A quick word about the LED metering too - there's a half dB measurement on the meters. I find this remarkably useful. There's a famous compressor with an LED meter that starts at -1 dB, and for years, I've sworn that I can hear that compressor working before it actually meters 1 dB of reduction. Kudos to AwTAC for taking this into consideration. Another interesting feature of the AwTAC meter is a slight "flickering" of the meters in the compressor action, most noticeable with a lot of gain reduction happening. I can't think of any real, practical use for this, but it just seems kind of cool and amusing to me. One more thing that just kind of reminds me that music is happening.
The sound of the Channel Compressor is absolutely gorgeous. It retains a beautiful, almost "woody" kind of tone that I appreciate from equipment like the revered Nyquist converters in the iZ Technology RADAR [Tape Op #56], for example, or much of Manley's highly-regarded tube line. Hi-fi, but extremely pleasant, musical, and not at all harsh. The sound of the unit is apparent, but it's not something I would take out of the circuit at all. In fact, I want 24 of them wired right up to the output of my converters!
In terms of compressor behavior, this has got to be one of the most versatile dynamics processors I've ever used. While low action, subtle compression can be effective with the AwTAC, this thing really seems happy doing lots of gain reduction. But doing lots of gain reduction with the Channel Compressor isn't the same as doing lots of gain reduction with most other units. The Channel Compressor seems to have a wide berth, and it's hard to make this thing completely cave. I'm not one to constantly blow up everything I run through a compressor, but this compressor is perfectly happy doing its job at a steady pace of 6-15 dB of gain reduction without sounding like it's destroying the source. Of course, whacky time constant and Drive control settings can get it there, but careful use of the detector filter and auto-release make this thing a beautiful addition to the realm of available 500-series compressors, the likes of which I have not yet heard.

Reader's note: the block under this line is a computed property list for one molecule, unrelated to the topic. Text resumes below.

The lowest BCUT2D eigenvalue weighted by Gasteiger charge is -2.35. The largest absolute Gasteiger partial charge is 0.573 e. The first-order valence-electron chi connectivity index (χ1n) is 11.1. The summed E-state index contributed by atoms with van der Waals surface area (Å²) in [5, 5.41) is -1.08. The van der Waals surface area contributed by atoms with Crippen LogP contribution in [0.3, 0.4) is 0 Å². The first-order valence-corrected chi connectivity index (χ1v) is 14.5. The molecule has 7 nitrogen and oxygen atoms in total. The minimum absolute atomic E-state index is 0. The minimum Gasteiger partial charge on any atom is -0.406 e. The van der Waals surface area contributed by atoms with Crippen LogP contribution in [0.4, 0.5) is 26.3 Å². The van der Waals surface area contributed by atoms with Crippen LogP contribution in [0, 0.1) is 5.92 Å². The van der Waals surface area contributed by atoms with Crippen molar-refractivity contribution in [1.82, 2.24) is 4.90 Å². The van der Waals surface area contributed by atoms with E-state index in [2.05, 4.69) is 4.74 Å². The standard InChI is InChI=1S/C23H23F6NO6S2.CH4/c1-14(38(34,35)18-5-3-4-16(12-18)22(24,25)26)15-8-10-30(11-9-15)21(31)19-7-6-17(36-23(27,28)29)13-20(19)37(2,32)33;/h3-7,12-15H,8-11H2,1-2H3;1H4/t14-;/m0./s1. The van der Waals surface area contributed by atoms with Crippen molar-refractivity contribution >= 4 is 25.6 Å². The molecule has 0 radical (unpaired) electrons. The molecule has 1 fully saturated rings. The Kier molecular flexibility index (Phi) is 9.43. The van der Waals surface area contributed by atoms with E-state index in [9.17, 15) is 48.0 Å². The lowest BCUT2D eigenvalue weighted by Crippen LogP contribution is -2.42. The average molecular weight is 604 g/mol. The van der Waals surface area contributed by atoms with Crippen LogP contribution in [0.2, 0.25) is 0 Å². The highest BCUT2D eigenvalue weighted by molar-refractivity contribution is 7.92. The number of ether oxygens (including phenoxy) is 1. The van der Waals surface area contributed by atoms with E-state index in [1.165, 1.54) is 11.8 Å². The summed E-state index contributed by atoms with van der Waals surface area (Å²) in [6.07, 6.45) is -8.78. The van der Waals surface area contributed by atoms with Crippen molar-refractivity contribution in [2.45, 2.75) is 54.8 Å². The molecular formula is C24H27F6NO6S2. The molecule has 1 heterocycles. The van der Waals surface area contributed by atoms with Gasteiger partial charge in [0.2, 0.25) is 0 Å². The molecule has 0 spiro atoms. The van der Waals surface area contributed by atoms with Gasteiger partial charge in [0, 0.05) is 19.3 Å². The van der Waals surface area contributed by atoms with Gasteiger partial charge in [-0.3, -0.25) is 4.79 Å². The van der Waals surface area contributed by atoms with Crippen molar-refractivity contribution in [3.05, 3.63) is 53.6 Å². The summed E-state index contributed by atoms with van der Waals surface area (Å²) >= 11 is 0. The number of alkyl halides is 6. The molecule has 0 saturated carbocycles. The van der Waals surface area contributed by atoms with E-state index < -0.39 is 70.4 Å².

All in all, the Channel Compressor is easily one of my favorite compressors - ever. It has everything I love about FET compressors and none of the things I dislike about them. And it has everything I love about optical compressors and none of the things I dislike about them. It has the in-your-face speed and texture of an 1176 or an ADR Compex; the easy, forward-pushing placement of an LA-2A or LA-3A; and the dynamic control of classic broadcast vari-mu and FET limiters like the Altec 436C and the CBS Volumax - all with a very pleasant and useful tone and a nice set of features that make this an extremely versatile and flexible unit. As exemplified in other AwTAC products, the build quality of the Channel Compressor is solid. The unit has a two-year warranty, and it's built of almost entirely American-sourced parts by a small company in New York.
($1099 direct; www.awtac.com)